From the Oklahoma Cooperative Extension Service
Assessing the cowherd condition
by Glenn Selk
Better understanding of the relationships between body condition scores and rebreeding efficiency of beef cattle has added a powerful management tool to the cattleman's arsenal. Condition scoring permits the cattleman to evaluate his nutritional program every time he drives through the herd. By evaluating cow condition at strategic times of the year, it is possible to coordinate use of the forage resource with nutritional needs of the cow herd so that supplemental feed and hay needs are reduced to a minimum.
Body condition scores (BCS) are numbers used to suggest the relative fatness or body composition of the cow. For BCS to be most helpful, producers need to calibrate the system under their own conditions with their own cattle. A 9-grade system is commonly used by researchers in the United States When using the BCS, producers should keep the program simple. A thin cow looks very sharp, angular and skinny, while a fat cow looks smooth and boxy with bone structure hidden from sight or feel. The key areas to examine the beef cow for body condition score are illustrated on this figure. Specifically look to see how many ribs (from the last half of the rib cage) are evident to visual appraisal. If more than 2 ribs are easily discernible, then expect the cow to score lower than 5. Also look closely at the spinous processes (vertebrae along the edge of the loin in front of the hook bones). If the outline of the vertebrae are visually apparent, expect the cow to receive a body condition score of 4 or lower.
Cattle described by the nine condition scores would appear as follows:
SCORE 1. The cow is severely emaciated and physically weak with all ribs and bone structure easily visible. Cattle in this score are extremely rare and are usually inflicted with a disease and/or parasitism.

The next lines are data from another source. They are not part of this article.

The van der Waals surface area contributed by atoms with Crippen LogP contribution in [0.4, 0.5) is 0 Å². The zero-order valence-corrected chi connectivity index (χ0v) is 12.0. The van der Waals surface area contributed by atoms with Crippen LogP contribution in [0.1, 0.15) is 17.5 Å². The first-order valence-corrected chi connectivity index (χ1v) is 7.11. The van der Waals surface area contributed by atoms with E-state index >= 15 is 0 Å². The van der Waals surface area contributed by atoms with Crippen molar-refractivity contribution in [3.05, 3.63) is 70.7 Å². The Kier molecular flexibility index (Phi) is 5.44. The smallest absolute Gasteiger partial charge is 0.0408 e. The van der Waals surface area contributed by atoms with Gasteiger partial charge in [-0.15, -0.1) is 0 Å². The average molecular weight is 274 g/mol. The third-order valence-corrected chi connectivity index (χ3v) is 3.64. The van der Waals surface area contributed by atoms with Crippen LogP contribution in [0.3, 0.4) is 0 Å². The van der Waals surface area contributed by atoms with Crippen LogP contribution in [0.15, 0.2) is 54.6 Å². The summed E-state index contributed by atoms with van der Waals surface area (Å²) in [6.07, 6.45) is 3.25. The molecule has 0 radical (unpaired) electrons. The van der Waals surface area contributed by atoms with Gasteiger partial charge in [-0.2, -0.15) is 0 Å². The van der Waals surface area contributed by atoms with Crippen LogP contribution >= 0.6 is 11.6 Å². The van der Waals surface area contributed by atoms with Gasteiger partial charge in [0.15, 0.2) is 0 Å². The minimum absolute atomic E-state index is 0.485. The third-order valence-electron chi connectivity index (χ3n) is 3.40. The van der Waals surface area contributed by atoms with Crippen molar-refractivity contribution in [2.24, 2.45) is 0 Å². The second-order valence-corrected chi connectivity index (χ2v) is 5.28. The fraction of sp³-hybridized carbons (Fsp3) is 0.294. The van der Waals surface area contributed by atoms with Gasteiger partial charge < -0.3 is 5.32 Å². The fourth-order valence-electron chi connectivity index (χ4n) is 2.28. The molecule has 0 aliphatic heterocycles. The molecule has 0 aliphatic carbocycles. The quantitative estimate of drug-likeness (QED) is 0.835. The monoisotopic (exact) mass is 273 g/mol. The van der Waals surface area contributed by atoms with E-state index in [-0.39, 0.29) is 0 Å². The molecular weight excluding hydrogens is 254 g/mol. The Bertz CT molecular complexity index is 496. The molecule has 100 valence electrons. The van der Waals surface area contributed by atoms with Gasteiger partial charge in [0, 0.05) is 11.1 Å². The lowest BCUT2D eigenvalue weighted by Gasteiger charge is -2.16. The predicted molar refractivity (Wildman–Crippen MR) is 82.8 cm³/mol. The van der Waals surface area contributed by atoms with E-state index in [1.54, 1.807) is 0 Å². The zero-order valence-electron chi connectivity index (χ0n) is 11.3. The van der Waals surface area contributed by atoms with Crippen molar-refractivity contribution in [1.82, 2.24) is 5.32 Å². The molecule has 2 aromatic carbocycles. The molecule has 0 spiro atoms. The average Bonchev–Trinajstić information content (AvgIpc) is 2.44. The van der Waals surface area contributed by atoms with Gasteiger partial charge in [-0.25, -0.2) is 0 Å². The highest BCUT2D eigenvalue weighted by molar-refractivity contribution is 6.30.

SCORE 2. The cow appears emaciated, similar to 1 above but not weakened. Muscle tissue seems severely depleted through the hindquarters and shoulder.
SCORE 3. The cow is very thin with no fat on ribs or in brisket and the backbone is easily visible. Some muscle depletion appears evident through the hindquarters.
SCORE 4. The cow appears thin, with ribs easily visible and the backbone showing. The spinous processes (along the edge of the loin) are still very sharp and barely visible individually. Muscle tissue is not depleted through the shoulders and hindquarters.
BCS = 4
SCORE 5. The cow may be described as moderate to thin. The last two ribs can be seen and little evidence of fat is present in the brisket, over the ribs or around the tail head. The spinous processes are now smooth and no longer individually identifiable.
SCORE 6. The cow exhibits a good smooth appearance throughout. Some fat deposition is present in the brisket and over the tail head. The back appears rounded and fat can be palpated over the ribs and pin bones.
SCORE 7. The cow appears in very good flesh. The brisket is full, the tail head shows pockets of fat and the back appears square due to fat. The ribs are very smooth and soft handling due to fat cover.
SCORE 8. The cow is obese. Her neck is thick and short and her back appears very square due to excessive fat. The brisket is distended and she has heavy fat pockets around the tail head.
SCORE 9. These cows are very obese and are rarely seen. They can be described as similar to 8's but taken to greater extremes. They also have a heavy deposition of udder fat.